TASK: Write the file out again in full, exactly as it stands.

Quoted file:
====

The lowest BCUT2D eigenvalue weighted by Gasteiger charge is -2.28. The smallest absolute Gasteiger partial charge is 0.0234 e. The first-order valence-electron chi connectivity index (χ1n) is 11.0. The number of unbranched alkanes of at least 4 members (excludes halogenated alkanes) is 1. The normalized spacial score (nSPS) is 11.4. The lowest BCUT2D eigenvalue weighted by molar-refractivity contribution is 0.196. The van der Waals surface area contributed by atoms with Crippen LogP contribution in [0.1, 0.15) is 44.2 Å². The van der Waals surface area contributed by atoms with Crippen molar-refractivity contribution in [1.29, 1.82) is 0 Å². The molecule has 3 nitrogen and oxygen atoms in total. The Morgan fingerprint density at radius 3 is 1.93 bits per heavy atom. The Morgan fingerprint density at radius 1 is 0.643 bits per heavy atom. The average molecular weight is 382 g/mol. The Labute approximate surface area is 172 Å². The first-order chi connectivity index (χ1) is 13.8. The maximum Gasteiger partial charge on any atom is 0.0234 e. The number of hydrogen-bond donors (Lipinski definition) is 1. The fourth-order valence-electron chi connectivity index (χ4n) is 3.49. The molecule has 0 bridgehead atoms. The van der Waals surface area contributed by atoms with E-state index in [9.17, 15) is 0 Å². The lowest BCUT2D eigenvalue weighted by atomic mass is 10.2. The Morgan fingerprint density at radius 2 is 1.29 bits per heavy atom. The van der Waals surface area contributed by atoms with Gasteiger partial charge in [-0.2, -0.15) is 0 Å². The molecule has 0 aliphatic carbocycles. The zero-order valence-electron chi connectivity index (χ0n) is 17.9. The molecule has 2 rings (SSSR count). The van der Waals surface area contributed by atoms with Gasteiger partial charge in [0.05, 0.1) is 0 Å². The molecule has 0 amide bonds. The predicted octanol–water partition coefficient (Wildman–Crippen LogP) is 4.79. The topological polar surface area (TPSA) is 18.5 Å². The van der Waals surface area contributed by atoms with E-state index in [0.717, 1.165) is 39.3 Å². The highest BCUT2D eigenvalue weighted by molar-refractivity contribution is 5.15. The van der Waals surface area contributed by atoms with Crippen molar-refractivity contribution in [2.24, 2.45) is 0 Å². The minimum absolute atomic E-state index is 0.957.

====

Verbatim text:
The lowest BCUT2D eigenvalue weighted by Gasteiger charge is -2.28. The smallest absolute Gasteiger partial charge is 0.0234 e. The first-order valence-electron chi connectivity index (χ1n) is 11.0. The number of unbranched alkanes of at least 4 members (excludes halogenated alkanes) is 1. The normalized spacial score (nSPS) is 11.4. The lowest BCUT2D eigenvalue weighted by molar-refractivity contribution is 0.196. The van der Waals surface area contributed by atoms with Crippen LogP contribution in [0.1, 0.15) is 44.2 Å². The van der Waals surface area contributed by atoms with Crippen molar-refractivity contribution in [1.29, 1.82) is 0 Å². The molecule has 3 nitrogen and oxygen atoms in total. The Morgan fingerprint density at radius 3 is 1.93 bits per heavy atom. The Morgan fingerprint density at radius 1 is 0.643 bits per heavy atom. The average molecular weight is 382 g/mol. The Labute approximate surface area is 172 Å². The first-order chi connectivity index (χ1) is 13.8. The maximum Gasteiger partial charge on any atom is 0.0234 e. The number of hydrogen-bond donors (Lipinski definition) is 1. The fourth-order valence-electron chi connectivity index (χ4n) is 3.49. The molecule has 0 bridgehead atoms. The van der Waals surface area contributed by atoms with E-state index in [9.17, 15) is 0 Å². The lowest BCUT2D eigenvalue weighted by atomic mass is 10.2. The Morgan fingerprint density at radius 2 is 1.29 bits per heavy atom. The van der Waals surface area contributed by atoms with Gasteiger partial charge in [-0.2, -0.15) is 0 Å². The molecule has 0 aliphatic carbocycles. The zero-order valence-electron chi connectivity index (χ0n) is 17.9. The molecule has 2 rings (SSSR count). The van der Waals surface area contributed by atoms with Gasteiger partial charge in [0.05, 0.1) is 0 Å². The molecule has 0 amide bonds. The predicted octanol–water partition coefficient (Wildman–Crippen LogP) is 4.79. The topological polar surface area (TPSA) is 18.5 Å². The van der Waals surface area contributed by atoms with E-state index in [0.717, 1.165) is 39.3 Å². The highest BCUT2D eigenvalue weighted by molar-refractivity contribution is 5.15. The van der Waals surface area contributed by atoms with Crippen molar-refractivity contribution in [2.24, 2.45) is 0 Å². The minimum absolute atomic E-state index is 0.957.